Being a CCO is a very demanding job. CCOs have to balance being the bad guy with remaining open so that people feel comfortable interacting with them. They have to keep the lines of communication open while maintaining control. It’s like a high wire act at the circus, one misstep and you better have a safety net. And with the Dodd-Frank Act and the ever changing regulatory environment, the CCOs balancing act is even more precarious.
Being able to read a regulators mind would be a very useful ability for a Chief Compliance Officer to possess. But absent that ability, reviewing the cases brought by regulators against firms can give you a pretty good idea of what’s on their mind. When I look at the cases brought by the SEC in May, I wonder if Chief Compliance Officers realize they are in the regulators crosshairs. CCOs may be the police for the industry but the regulators are internal affairs.
The SEC and FINRA are being very strict in their compliance reviews of Broker-Dealers and Investment Advisers. In the May decision regarding Wunderlich Securities Inc. it is obvious that CCOs are under scrutiny and they need to be aware that they can and will be held liable for the compliance failures of their firm. . In this case the CEO and CCO were both cited and fined and the firm was ordered to pay a disgorgement of $369, 336.15.
Wunderlich was cited for several issues. First they were found to have overcharged advisory clients on thousands of transactions over the course of at least three years. While it is obvious that these charges were the result of a problem with the operational entry of the orders, the firm’s internal systems for fee reviews did not uncover the errors and Wiswall, the CCO, should have known that is was occurring. At least that’s the regulators perspective.
They also failed to satisfy the disclosure and consent requirements of Section 206(3) of the Advisers Act when Wunderlich engaged in principal trades with advisory clients and did not disclose this to the clients nor obtain their consent. Even when an outside consultant brought this issue to the CCO’s attention in 2007 no action was taken.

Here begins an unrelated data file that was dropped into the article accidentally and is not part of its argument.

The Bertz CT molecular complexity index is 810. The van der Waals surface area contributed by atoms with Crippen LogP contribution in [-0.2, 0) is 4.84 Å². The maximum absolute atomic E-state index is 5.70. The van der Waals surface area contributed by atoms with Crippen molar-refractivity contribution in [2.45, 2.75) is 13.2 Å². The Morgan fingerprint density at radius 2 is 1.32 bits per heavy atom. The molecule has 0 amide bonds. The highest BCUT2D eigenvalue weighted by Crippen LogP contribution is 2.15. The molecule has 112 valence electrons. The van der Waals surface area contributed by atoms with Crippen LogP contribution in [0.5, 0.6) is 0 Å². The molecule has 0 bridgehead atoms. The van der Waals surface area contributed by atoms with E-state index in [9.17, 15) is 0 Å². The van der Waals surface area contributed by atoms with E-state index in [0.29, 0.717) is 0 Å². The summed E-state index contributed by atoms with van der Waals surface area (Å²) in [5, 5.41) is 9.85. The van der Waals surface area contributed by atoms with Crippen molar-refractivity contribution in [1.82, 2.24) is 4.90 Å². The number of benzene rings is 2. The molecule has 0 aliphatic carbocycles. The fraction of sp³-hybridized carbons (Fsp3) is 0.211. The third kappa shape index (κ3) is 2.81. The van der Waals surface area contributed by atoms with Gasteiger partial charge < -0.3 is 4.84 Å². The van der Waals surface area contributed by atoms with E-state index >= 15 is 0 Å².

Another issue was the failure to adopt, implement and review written policies and procedures which are mandated under Rule 206(4)-7 of the Advisers Act. Wiswall had purchased an “off the shelf” Compliance Manual but had not customized it to reflect the firm’s policies and procedures. In addition Wiswall failed to establish, maintain and enforce a written code of ethics mandated by Rule 204A-1 of the Advisers Act even though the outside consultant had brought it to Wiswall’s attention. Finally Wiswall failed to complete the annual risk assessment that is required under Rule 206(4)-7 of the Advisers Act.
The SEC’s actual language is always important to note. They said, “WSI Failed to Satisfy Disclosure and Client Consent Requirements When WSI Engaged in Principal Trades with Clients, and Wiswall was a Cause of the Violations and that Tracy Wiswall and Gary Wunderlich “willfully aided and abetted and caused WSI’s violations relating to its written policies and procedures and written code of ethics”. This is very strong language and all CCOs should take it to heart. Wiswall was fined personally $50,000, Wunderlich $45,000 and the firm must pay $369, 336.15 to the affected clients.
The moral for CCOs is make sure you have policies and procedures in place, adhere to all rules and regulations, and be firm when bringing issues to your superiors. After all it’s your neck that’s on the line when the regulators come knocking. Being proactive is always easier than being reactive and more cost effective in the long run.